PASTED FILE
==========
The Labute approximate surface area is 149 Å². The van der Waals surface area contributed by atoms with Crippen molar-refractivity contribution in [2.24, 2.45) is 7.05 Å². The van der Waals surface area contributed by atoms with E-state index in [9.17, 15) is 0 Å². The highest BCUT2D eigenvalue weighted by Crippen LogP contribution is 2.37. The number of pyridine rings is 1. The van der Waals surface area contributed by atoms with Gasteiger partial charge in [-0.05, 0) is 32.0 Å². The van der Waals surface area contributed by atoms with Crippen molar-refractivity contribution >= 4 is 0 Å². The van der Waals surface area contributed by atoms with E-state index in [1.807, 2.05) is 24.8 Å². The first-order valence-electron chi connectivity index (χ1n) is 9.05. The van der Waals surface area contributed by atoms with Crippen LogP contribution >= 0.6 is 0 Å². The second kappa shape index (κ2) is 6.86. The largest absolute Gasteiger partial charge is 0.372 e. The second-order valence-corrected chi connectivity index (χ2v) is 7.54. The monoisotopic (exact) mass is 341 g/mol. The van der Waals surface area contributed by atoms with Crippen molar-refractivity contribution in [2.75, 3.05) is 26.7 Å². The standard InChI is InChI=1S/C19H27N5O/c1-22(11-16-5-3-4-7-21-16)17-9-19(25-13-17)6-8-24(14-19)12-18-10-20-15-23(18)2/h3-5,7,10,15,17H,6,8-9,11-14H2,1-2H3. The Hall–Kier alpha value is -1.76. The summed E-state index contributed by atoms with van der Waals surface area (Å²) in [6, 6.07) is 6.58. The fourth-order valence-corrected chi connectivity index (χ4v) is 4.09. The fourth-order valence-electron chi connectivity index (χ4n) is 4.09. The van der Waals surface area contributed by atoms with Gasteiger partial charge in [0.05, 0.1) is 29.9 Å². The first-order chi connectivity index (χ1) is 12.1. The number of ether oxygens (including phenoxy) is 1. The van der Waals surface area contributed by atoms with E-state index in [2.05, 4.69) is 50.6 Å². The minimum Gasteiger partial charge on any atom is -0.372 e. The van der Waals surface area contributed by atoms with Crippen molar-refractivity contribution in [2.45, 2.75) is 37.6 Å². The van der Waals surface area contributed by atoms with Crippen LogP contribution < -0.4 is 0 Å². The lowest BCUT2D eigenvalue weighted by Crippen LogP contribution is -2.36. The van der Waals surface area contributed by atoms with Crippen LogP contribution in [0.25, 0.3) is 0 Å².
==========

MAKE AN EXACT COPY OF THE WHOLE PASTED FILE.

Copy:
The Labute approximate surface area is 149 Å². The van der Waals surface area contributed by atoms with Crippen molar-refractivity contribution in [2.24, 2.45) is 7.05 Å². The van der Waals surface area contributed by atoms with E-state index in [9.17, 15) is 0 Å². The highest BCUT2D eigenvalue weighted by Crippen LogP contribution is 2.37. The number of pyridine rings is 1. The van der Waals surface area contributed by atoms with Gasteiger partial charge in [-0.05, 0) is 32.0 Å². The van der Waals surface area contributed by atoms with Crippen molar-refractivity contribution >= 4 is 0 Å². The van der Waals surface area contributed by atoms with E-state index in [1.807, 2.05) is 24.8 Å². The first-order valence-electron chi connectivity index (χ1n) is 9.05. The van der Waals surface area contributed by atoms with Crippen LogP contribution >= 0.6 is 0 Å². The second kappa shape index (κ2) is 6.86. The largest absolute Gasteiger partial charge is 0.372 e. The second-order valence-corrected chi connectivity index (χ2v) is 7.54. The monoisotopic (exact) mass is 341 g/mol. The van der Waals surface area contributed by atoms with Crippen molar-refractivity contribution in [2.75, 3.05) is 26.7 Å². The standard InChI is InChI=1S/C19H27N5O/c1-22(11-16-5-3-4-7-21-16)17-9-19(25-13-17)6-8-24(14-19)12-18-10-20-15-23(18)2/h3-5,7,10,15,17H,6,8-9,11-14H2,1-2H3. The Hall–Kier alpha value is -1.76. The summed E-state index contributed by atoms with van der Waals surface area (Å²) in [6, 6.07) is 6.58. The fourth-order valence-corrected chi connectivity index (χ4v) is 4.09. The fourth-order valence-electron chi connectivity index (χ4n) is 4.09. The van der Waals surface area contributed by atoms with Gasteiger partial charge in [0.05, 0.1) is 29.9 Å². The first-order chi connectivity index (χ1) is 12.1. The number of ether oxygens (including phenoxy) is 1. The van der Waals surface area contributed by atoms with E-state index in [2.05, 4.69) is 50.6 Å². The minimum Gasteiger partial charge on any atom is -0.372 e. The van der Waals surface area contributed by atoms with Crippen molar-refractivity contribution in [2.45, 2.75) is 37.6 Å². The van der Waals surface area contributed by atoms with Crippen LogP contribution < -0.4 is 0 Å². The lowest BCUT2D eigenvalue weighted by Crippen LogP contribution is -2.36. The van der Waals surface area contributed by atoms with Crippen LogP contribution in [0.25, 0.3) is 0 Å².